Common Questions about the Zika Virus - dummies

Common Questions about the Zika Virus

By Kacey Kroh, Abshier House, Abshier House

The Zika virus was discovered in the late 1940’s in Uganda, Africa. The virus is known to spread by mosquitos and, on very rare occasions, through sexual contact. Only recently has the infection spread to the Western Hemisphere. Since the Zika virus has been detected in Brazil and other South American countries, the World Health Organization (WHO) and Centers for Disease Control (CDC) declared the virus to be a potential concern. This worry stems from the possibility of birth defects in newborns.

Zika virus under the microscope. [Credit: ©iStock.com/Aunt_Spray]

Credit: ©iStock.com/Aunt_Spray
Zika virus under the microscope.

Now that the infection has become sensationalized by the mass media, many people have been turning to the Internet for information regarding self-diagnosis and treatment advice.

If you believe you may be infected, do not rely on self-diagnosis. Even though the information provided on sites such as WebMD.com may be accurate, self-diagnosis is not a substitution for a visit with your doctor.

Now that you are worried, you probably have a few questions about Zika infection. Here are the most common questions and answers you need to know about the Zika virus:

  • What are the symptoms of the Zika virus?

    The virus is related to dengue, yellow fever, and the West Nile virus. However, for most people, the Zika infection does not have any symptoms or lasting health issues. If symptoms are experienced, they are often similar to those associated with the common cold. In a very small number of cases, men have reported genital pain and blood in their semen.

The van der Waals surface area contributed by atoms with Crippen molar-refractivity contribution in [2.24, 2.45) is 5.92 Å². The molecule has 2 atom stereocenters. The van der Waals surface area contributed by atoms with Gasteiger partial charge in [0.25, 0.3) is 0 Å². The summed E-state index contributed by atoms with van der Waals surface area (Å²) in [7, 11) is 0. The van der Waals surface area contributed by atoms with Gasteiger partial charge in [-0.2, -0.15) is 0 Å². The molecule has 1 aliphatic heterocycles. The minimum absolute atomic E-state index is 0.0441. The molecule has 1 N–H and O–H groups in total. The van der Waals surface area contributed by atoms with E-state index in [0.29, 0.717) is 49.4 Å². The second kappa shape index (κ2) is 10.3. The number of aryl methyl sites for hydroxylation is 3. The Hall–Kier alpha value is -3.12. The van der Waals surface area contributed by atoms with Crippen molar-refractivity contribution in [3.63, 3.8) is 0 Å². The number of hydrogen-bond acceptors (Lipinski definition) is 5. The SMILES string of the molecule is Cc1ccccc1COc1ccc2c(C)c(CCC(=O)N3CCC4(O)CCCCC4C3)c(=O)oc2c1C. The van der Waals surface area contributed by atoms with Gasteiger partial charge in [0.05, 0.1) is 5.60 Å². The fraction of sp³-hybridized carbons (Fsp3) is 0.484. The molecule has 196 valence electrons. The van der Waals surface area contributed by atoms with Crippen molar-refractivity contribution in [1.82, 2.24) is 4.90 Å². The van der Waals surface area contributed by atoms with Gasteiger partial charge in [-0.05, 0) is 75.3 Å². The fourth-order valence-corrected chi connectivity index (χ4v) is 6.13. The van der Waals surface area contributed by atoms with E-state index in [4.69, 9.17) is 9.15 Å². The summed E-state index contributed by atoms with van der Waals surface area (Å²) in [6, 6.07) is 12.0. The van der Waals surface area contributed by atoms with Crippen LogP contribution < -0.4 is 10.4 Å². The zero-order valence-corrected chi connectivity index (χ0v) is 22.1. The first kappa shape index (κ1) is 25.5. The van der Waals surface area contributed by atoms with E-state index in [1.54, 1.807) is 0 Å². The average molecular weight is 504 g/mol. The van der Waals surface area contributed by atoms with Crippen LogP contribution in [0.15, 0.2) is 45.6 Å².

• If infected with the Zika virus, what are my treatment options?

    Since the Zika virus often has no symptoms or long-term ill effects, there are currently no medicines available for the infection. The WHO and CDC recommend bed rest, lots of fluids, and an NSAID (ibuprofen) for muscle pain and fever. If you experience more serious symptoms, your doctor will prescribe an anti-viral drug to help you get rid of the infection.

  • How long does it take for the Zika virus to infect my body?

    The average incubation period for the Zika virus is 28 days.

  • If infected with Zika, how long will I be contagious?

    If you have the misfortune of becoming infected, the Zika virus is usually an infection your body can kill naturally. This process typically takes 7-14 days. However, to avoid passing the Zika virus on to a partner, it is recommended that you refrain from sexual activity for the 28-day incubation period.

  • Why are pregnant women at risk?

    Circumstantial evidence connects the Zika infection to an increase in microcephaly in newborns. This means that if you are pregnant or plan to become pregnant, and have been infected, you may have a child born with this defect. Microcephaly is the development of an abnormally small head and is often accompanied by blindness, hearing loss, and developmental disorders. This defect is not treatable. The WHO recommends that you wait a minimum of two years after infection before trying to become pregnant.